Its report also shows that the use of real-world evidence (RWE) can be highly beneficial in orphan medicines launch strategies – only 9% of submissions in the cohort that provided RWE received a negative decision.
However, Peter Meeus, responding to an audience question, noted that HTA bodies often still see RWE as something to be used post-marketing, rather than embedded into the original submission.
Rickwood agreed, saying: “We all have a duty to educate doctors and HTAs about the benefits of RWE.”
Rethinking clinical trials
The panellists noted that traditional clinical trials are not necessarily optimal for the unique circumstances of rare diseases patients, and poor trial design can often cause problems further downstream when it comes to market access. But new technologies are changing this.
Jeffrey Keefer, head of the Pediatric and Rare Disease Center of Excellence at IQVIA, said that alternative trial designs can help with speed of trials in rare diseases. “We’re seeing more and more of these being put into clinical development plans to help get trials done more quickly. These include things like alternative modelling and simulation strategies to keep the patient numbers down or using real-world data to create external comparator arms so we can eliminate the placebo arm.”
Angela McFarlane, IQVIA’s market development director, added: “Given that rare disease experts are geographically scattered, there really has to be a move towards more virtual trials though the digitisation of clinical research.”
Meanwhile, Rickwood said that data, advanced analytics and AI can be used to improve recruitment rates for clinical trials in rare diseases.
She used an example of a trial IQVIA worked on, studying a rare form of blindness. IQVIA used real-world prescription and claims data to identify physicians who had seen an active patient in the last year – patients who therefore had the potential to be eligible for recruitment into the clinical trial. This increased the patient pool substantially, and also improved the speed with which patients were recruited into the trial and in turn the path of that particular medication to approval and market.
McFarlane said that she sees a pan-European negotiating table for orphan medicines being established in the near future, where member states can pull together to negotiate price and share financial risk.
But Brexit puts the UK at risk of being deprioritised for launch in orphan medicines. “The UK is recognised as a global leader in medical research, and UK centres currently receive 50% of rare disease funding under Horizon 2020,” McFarlane said. “Although the UK government has stated they will underwrite EU funding until 2020, very little has been said beyond this.
“But it isn’t just the UK that stands to lose out – it also calls into question things like research collaboration and patient mobility. It isn’t clear how any of this is going to play out after Brexit.”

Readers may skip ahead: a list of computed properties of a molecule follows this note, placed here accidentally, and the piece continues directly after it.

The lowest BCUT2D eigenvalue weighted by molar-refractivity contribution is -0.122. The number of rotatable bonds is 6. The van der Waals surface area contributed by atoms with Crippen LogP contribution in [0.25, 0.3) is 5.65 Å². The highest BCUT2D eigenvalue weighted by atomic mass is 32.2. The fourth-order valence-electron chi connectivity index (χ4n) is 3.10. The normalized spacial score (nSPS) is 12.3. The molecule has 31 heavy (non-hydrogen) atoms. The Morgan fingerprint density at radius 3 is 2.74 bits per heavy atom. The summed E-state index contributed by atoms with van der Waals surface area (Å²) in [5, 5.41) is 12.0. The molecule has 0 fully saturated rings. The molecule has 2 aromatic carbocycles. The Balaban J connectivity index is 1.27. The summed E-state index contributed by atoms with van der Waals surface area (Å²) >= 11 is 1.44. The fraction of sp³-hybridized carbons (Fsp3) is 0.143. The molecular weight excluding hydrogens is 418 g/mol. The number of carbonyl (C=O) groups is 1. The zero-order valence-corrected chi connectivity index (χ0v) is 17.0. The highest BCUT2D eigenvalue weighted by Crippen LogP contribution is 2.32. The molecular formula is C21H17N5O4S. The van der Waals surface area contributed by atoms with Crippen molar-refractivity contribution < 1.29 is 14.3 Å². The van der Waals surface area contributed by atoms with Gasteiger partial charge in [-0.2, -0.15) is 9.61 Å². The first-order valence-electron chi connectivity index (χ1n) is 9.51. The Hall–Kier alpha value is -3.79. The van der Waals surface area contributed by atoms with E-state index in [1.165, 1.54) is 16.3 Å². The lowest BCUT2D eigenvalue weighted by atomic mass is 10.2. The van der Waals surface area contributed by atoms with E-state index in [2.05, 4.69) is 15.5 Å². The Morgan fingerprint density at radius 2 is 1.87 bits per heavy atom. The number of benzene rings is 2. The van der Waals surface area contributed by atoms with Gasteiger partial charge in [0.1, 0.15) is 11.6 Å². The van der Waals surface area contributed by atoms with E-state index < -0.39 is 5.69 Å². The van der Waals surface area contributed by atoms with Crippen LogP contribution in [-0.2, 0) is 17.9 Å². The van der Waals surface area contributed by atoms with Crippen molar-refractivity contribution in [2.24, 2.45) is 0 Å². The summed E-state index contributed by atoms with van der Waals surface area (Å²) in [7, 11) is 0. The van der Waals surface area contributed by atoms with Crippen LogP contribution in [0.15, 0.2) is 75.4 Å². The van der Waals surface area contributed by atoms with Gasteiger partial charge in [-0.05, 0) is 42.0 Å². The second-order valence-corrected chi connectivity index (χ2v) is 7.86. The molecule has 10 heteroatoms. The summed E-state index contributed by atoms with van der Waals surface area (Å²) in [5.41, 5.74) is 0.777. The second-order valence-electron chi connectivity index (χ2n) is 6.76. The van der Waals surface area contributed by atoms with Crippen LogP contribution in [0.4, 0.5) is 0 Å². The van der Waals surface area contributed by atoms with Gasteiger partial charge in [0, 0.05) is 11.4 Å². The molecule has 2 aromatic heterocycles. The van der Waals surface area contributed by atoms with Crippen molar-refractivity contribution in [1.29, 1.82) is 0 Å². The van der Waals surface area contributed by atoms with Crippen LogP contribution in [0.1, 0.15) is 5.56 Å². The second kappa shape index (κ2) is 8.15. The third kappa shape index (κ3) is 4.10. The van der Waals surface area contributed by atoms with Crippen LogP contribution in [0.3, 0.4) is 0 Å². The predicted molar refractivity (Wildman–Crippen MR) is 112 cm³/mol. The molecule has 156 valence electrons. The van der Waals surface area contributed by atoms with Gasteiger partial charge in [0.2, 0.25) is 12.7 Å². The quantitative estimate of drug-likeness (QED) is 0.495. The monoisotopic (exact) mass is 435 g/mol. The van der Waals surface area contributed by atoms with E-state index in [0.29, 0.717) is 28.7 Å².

She had a clear message for all companies involved in the rare disease space: “From a lobbying point of view everyone in the rare disease space has a responsibility to push both the EU commission and the UK government on these points.”
The market access umbrella
The key takeaway from IQVIA’s report discussed during the webinar, was that it is essential to think about market access as early in the drug development process as possible.
Rickwood referred to market access as an “umbrella” under which every other aspect of clinical development should sit, while Keefer said that companies need to work backwards from market access, not forwards from clinical development.
The speakers looked at three ways to overcome the core challenges orphan drugs face in their quest for launch excellence:
- Consult payers, patients and HTA bodies at the earliest possible stage in clinical development
- Build an early understanding of the market access environment across all markets, not just the US
- Recognise the reality of budget limitations and aim to be involved in shaping the debate on value assessments
Rickwood said that early dialogue helps to achieve the correct label as well as the orphan medicine designation that the product deserves.
She continued: “To make sure that approval is expedited with the right clinical trial design, consulting patients and payers early on in the design process is essential. And that may involve effective early deployment of medical affairs in the development of the product.
“You need to minimise the gap between the label population and the population the HTAs will recommend funding for. That challenge should be addressed right from the start, at the earliest stages of development. Payers should be consulted early on so that when the product comes to them, they will be more minded to be positive.
“It’s about education and making sure as an organisation you are constantly engaged with the market.”